No Turning Back on Evaluation Reform

News Sentinel, June 15, 2012 | Go to article overview

No Turning Back on Evaluation Reform


The most important sentence in a report on Tennessee's new teacher evaluation process is easy to miss. With media reports focused on shortcomings and the kumbaya call for collaboration, teachers, principals, administrators, legislators and parents shouldn't have to search so hard for the bottom line of the findings by the State Collaborative on Reforming Education.

SCORE was crystal clear: "Tennessee cannot and should not return to the old system or step back from implementation of the new system."

Why? Stark reality explains. "While Tennessee has shown early signs of success in preparing students for the rigors of postsecondary education and the workforce, significant work remains to ensure policy changes create positive results for our students," SCORE wrote. "National Assessment of Educational Progress (NAEP) data released in 2011 indicated that although there was no statistical change in the state's fourth and eighth grade reading and math scores from 2009, other states made improvements during this period that pushed Tennessee further down in the rankings."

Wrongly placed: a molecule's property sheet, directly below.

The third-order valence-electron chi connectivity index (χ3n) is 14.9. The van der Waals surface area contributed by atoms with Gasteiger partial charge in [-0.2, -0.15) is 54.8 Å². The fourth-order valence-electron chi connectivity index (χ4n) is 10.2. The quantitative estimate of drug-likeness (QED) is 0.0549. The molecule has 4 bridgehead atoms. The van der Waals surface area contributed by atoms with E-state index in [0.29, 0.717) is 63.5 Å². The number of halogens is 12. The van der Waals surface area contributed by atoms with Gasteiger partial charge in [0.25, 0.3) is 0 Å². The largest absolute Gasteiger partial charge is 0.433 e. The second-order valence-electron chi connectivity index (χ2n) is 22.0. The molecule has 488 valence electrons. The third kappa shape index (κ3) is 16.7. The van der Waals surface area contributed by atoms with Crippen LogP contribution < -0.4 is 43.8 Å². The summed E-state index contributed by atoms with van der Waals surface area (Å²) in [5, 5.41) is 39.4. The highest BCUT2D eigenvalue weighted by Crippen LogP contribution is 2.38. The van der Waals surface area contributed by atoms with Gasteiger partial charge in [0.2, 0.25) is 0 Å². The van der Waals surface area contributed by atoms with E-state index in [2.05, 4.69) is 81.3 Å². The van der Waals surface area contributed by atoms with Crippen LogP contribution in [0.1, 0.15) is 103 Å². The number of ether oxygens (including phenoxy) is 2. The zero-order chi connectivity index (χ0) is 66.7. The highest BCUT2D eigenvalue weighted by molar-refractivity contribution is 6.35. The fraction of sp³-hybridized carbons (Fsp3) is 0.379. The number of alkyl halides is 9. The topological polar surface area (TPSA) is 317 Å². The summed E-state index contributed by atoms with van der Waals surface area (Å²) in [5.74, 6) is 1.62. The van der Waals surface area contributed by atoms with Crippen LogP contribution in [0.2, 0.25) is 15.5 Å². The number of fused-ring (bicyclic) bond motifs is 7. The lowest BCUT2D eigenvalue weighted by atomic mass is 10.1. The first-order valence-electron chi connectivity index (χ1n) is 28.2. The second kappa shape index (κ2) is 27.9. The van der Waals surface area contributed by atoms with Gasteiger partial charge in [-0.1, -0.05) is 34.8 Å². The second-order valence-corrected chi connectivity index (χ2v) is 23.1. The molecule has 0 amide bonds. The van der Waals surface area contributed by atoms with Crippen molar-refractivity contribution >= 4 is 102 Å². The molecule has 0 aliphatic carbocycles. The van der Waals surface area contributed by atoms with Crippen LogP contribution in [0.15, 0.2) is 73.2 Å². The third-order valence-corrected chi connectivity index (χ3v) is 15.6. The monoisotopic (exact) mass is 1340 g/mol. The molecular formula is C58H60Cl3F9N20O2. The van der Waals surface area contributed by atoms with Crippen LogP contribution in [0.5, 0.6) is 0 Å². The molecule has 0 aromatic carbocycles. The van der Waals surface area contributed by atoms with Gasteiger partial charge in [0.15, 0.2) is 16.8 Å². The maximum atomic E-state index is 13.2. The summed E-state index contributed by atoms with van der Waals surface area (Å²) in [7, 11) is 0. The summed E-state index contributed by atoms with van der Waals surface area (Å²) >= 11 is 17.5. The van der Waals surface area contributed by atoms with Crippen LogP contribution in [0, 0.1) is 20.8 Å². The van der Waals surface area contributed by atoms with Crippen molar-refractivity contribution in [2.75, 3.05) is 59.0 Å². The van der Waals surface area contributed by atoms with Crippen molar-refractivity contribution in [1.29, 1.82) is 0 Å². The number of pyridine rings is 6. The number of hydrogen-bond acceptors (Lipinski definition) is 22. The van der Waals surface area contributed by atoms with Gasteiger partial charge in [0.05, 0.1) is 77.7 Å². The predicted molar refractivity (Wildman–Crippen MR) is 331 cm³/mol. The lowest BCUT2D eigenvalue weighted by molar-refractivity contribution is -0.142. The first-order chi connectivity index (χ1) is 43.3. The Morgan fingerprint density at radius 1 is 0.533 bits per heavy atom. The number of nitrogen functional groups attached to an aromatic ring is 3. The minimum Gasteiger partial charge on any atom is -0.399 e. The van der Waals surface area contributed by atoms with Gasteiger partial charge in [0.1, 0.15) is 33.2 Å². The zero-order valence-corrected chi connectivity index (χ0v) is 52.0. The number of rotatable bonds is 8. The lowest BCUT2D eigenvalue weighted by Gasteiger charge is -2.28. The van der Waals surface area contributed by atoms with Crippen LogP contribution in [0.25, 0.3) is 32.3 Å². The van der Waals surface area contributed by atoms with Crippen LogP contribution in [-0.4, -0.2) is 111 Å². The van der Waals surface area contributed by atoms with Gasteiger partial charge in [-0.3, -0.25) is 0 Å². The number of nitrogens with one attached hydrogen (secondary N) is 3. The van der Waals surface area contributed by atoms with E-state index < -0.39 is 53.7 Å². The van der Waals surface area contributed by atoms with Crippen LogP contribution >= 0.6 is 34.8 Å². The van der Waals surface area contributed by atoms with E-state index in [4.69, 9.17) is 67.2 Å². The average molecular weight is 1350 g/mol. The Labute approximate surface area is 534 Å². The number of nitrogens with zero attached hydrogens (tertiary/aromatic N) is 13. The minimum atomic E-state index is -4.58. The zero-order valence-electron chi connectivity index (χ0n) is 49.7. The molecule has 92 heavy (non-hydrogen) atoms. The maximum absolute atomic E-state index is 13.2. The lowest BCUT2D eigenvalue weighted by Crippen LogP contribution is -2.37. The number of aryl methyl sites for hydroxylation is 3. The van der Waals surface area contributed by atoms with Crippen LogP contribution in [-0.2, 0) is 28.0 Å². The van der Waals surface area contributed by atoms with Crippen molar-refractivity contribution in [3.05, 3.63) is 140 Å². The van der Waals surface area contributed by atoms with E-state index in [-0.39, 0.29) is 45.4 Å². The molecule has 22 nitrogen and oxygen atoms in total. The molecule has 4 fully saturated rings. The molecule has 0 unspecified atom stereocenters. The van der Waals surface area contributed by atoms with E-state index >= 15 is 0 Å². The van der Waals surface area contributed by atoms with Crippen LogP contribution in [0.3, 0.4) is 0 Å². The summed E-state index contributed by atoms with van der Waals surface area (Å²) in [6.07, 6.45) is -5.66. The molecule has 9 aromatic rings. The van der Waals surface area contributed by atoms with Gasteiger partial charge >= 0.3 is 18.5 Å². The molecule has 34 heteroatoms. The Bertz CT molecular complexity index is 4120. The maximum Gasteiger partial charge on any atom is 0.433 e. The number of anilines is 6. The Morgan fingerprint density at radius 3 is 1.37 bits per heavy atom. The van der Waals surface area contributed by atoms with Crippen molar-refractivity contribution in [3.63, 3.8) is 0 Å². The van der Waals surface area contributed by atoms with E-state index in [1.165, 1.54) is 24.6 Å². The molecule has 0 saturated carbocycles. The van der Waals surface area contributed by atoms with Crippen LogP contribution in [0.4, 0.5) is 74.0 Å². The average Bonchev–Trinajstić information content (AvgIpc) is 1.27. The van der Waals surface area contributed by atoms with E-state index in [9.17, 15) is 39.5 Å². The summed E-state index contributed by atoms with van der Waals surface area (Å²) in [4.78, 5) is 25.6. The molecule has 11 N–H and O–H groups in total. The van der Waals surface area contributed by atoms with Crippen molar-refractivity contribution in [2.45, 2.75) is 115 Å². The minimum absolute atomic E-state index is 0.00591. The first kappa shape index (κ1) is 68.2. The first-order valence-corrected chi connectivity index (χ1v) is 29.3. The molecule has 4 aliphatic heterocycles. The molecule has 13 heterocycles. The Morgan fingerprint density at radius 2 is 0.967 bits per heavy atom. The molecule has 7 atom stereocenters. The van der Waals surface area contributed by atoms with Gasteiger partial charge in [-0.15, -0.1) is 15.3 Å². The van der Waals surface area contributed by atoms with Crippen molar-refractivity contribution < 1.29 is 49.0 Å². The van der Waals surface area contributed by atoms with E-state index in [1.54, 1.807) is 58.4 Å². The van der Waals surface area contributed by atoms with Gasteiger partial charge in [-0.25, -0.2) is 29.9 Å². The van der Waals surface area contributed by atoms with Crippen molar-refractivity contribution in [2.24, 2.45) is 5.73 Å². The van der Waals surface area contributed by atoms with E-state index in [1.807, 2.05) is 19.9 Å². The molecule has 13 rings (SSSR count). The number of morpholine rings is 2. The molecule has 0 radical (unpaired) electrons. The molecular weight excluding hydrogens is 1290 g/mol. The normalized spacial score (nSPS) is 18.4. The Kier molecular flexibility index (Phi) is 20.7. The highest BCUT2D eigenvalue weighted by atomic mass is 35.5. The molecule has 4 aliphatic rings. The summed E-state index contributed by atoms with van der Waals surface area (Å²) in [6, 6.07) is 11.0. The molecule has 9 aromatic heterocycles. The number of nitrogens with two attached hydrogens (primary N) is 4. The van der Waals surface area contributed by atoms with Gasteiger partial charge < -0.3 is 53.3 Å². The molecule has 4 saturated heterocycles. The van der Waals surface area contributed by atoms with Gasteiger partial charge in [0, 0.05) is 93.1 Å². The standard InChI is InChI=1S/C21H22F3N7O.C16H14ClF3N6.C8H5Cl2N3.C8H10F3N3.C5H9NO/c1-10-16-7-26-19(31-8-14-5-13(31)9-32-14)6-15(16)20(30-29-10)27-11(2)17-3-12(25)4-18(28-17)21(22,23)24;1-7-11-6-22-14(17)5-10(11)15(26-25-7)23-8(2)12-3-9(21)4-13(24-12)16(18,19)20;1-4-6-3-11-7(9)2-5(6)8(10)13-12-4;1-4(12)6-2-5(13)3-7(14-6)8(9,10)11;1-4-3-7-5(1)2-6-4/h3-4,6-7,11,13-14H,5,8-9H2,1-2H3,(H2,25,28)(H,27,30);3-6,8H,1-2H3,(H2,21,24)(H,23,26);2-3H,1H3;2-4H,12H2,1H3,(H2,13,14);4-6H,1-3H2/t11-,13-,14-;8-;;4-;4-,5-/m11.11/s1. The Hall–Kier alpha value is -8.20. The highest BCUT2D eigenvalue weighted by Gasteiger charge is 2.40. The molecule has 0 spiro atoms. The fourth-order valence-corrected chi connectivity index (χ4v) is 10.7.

Based on fourth-grade test scores, Tennessee students ranked 46th in math proficiency and 41st in reading. "Similarly, only 15 percent of students are considered college-ready across all four ACT college benchmarks (English, reading, math, and science)," SCORE wrote.

Let's linger here for a moment. Only one in seven of our students are academically ready to attend college. Workforce readiness is harder to measure but manufacturing jobs, once the ticket to the middle class for those with a high school diploma, go begging because our students aren't ready to work in the higher tech world in which we live. …

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